Lada’s animals are a cock, a deer, an ant and an eagle, whereas Her plants are a cherry, a dandelion, a linden and a peony. Besides Venus, Lada is connected with the constilation of Taurus, which Aleksandar Asov wrote about in The Slavic Astrology. Here, we can once again Her function of fertility Goddess, whose reign begins in spring, mix with the function of the Goddess Vesna. A myth says that Lada is married to Svarog who is only with Her help able to create the world. According to another one, She is a companion of Jarilo, thus associated with Aphrodite, whose lover is Ares. Rituals performed in Lada’s honor are most often linked with contracting marriages, or choosing a spouse. One of the known rites is ladarice, also performed under the name of kraljice in Serbia. Vuk Karadžić described the basic characteristics of this ritual. On Holy Trinity Day, a group of about ten young girls gathers, one of them is dressed like a queen, another one like a king, and another one like a color-bearer. The queen is sitting on a chair, while the other girls are dancing around Her, and the king and the color-bearer are dancing on their own. In this way the queens go from house to house looking for girls of marriageable age. Jumping over the fire is another characteristic of rituals performed in Lada’s honor. This custom existed in all parts of Europe and its purpose was to ensure fertility as well as to protect people and cattle from evil forces.” [2]  This very similar to the customs of Beltane; celebrating the May Queen and jumping the balefire for purification purposes and to ensure fertility.

“Lady Galadriel” by Josephine Wall

“Lada’s name means peace, union, and harmony.  Lada creates harmony within the household and in marriages;  She blesses unions of love with peace and goodwill.  In Russia, when a couple is happily married it is said that they ‘live in Lada.’  Rituals performed in Her honor are most often linked with contracting marriages and and choosing a spouse.” [3] 

 

 

Sources:

MXTODIS123. An Inner Journey: The Moon, Mythology, and You, “Lada“.

Kakaševski, Vesna (translated by Jelena Salipurović). Starisloveni.com, “Lada“.

Sabrina. Goddess A Day, “Lada“.

Goddess Kupala

“Kupala’s themes are joy, health and cleansing. Her symbols are water, flowers, ferns and birch-wood.  The Slavic Goddess of springs and water, Kupala, whose name literally means ‘to bathe’, washes us with happiness and longevity. Oddly enough, She has a fire aspect too, which likely alludes to purification, protection and transformation. Wildflowers, birch trees and ferns were sacred to Her.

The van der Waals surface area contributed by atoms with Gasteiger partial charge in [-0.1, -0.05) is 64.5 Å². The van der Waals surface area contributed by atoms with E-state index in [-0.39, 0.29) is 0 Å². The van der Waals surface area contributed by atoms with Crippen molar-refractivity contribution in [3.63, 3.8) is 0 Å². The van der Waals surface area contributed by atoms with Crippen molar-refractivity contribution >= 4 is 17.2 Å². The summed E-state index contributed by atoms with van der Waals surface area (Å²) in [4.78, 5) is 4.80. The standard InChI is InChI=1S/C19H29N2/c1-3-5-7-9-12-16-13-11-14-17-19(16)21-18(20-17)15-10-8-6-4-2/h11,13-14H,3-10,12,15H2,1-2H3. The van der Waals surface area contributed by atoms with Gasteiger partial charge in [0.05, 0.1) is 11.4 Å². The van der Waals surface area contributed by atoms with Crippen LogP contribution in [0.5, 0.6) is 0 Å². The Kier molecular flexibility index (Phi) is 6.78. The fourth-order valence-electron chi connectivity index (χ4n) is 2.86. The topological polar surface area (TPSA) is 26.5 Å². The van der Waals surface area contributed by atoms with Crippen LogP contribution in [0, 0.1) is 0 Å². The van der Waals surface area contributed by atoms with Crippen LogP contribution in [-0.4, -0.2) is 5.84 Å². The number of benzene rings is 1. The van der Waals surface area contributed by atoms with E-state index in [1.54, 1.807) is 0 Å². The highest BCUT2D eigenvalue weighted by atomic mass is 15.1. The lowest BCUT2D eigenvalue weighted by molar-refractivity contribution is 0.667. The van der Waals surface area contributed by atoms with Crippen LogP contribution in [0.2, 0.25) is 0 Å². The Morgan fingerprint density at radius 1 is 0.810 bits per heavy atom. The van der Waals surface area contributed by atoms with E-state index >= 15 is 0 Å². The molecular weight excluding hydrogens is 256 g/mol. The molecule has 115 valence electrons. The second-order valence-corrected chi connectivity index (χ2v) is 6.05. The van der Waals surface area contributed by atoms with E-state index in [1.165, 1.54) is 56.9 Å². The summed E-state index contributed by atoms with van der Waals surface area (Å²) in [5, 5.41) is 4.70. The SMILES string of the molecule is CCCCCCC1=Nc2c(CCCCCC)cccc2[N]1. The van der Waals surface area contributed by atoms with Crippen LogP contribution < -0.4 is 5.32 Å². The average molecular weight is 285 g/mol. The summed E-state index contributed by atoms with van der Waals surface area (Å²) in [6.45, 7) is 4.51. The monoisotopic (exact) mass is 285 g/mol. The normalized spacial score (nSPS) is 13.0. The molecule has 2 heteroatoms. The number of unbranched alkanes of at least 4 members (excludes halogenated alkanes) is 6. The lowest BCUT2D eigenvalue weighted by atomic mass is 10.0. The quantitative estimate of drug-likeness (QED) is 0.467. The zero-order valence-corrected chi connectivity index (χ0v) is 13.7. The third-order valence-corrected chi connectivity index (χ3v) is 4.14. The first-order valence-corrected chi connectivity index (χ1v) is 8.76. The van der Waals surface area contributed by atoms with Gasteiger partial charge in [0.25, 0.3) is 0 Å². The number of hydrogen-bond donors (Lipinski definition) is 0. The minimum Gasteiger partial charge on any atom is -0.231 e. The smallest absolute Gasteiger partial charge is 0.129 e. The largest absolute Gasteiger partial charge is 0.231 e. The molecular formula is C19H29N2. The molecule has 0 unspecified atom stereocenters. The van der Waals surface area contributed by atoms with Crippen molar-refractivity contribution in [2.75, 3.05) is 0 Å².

To bring a year filled with joy, contentment and health, leave a natural cloth outside today to gather dew. Use it tomorrow to bath in Kupala’s magic!

Take some flower petals to any moving water source (even a hose) and toss them on the stream. As you do, make a wish for something that will make you really happy. Let Kupala, in the form of the water, carry your wish toward manifestation.

To rid yourself of sickness, negativity or a bad habit before the year really gets rolling, find a safe fire source (such as a candle that’s self-contained in glass). Put this on the floor and jump over it. As you do, say something like:
‘Old burns away
only the good, the good shall stay
Old to new, old to new
Kupala, my heart renew.’

This symbolically leaves the old behind and invokes Kupala’s aid in your efforts for positive change.”

(Patricia Telesco, “365 Goddess: a daily guide to the magic and inspiration of the goddess”.)

This Slavic Goddess of the summer solstice, also known as Sobótka, took her name from a word that means “to bathe”, for her worshippers bathed in rivers and in dew gathered on June mornings.  Water healed as well as purifying; to gain relief from illness, one tossed bread into a stream while praying for health.  The name is also given to the squatting Goddess found on Slavic embroideries.

In Russia and the Ukraine, Kupala was honored in a summer ritual in which young men and women leaped over a bonfire, dragging a straw maiden.  The next day, everyone bathed the figure, which was released to drift downstream, removing evil from the village.  Such images were also constructed in Serbia and other Slavic countries.  Dressed in a fine gown and decked with floral garlands, the Kupala image was hung from a tree in which all but the upper branches were trimmed, so that the tree formed a green-haired woman.  Only women performed these rituals.  Men could not touch the tree or the hanging figure.

Kupala ruled herbs.  Purple loosestrife was her favorite; its roots had the power to banish demons if gathered at dawn of summer solstice.  The flowering fern granted its possessor the power to understand the language of trees, which, on the night before solstice, wandered rootless through the world.

This divinity has been described as a god named Ivan Kupalo, a derivation that appears to come from association of the Goddess’s feast with that of St. John (Ivan) the Baptist on June 24.  (Patricia Monaghan, “Encyclopedia of Goddesses and Heroines”)

For more information on Slavonic Neo-Paganism, Kapala, and some great photos of Kupala Day celebrations, click here.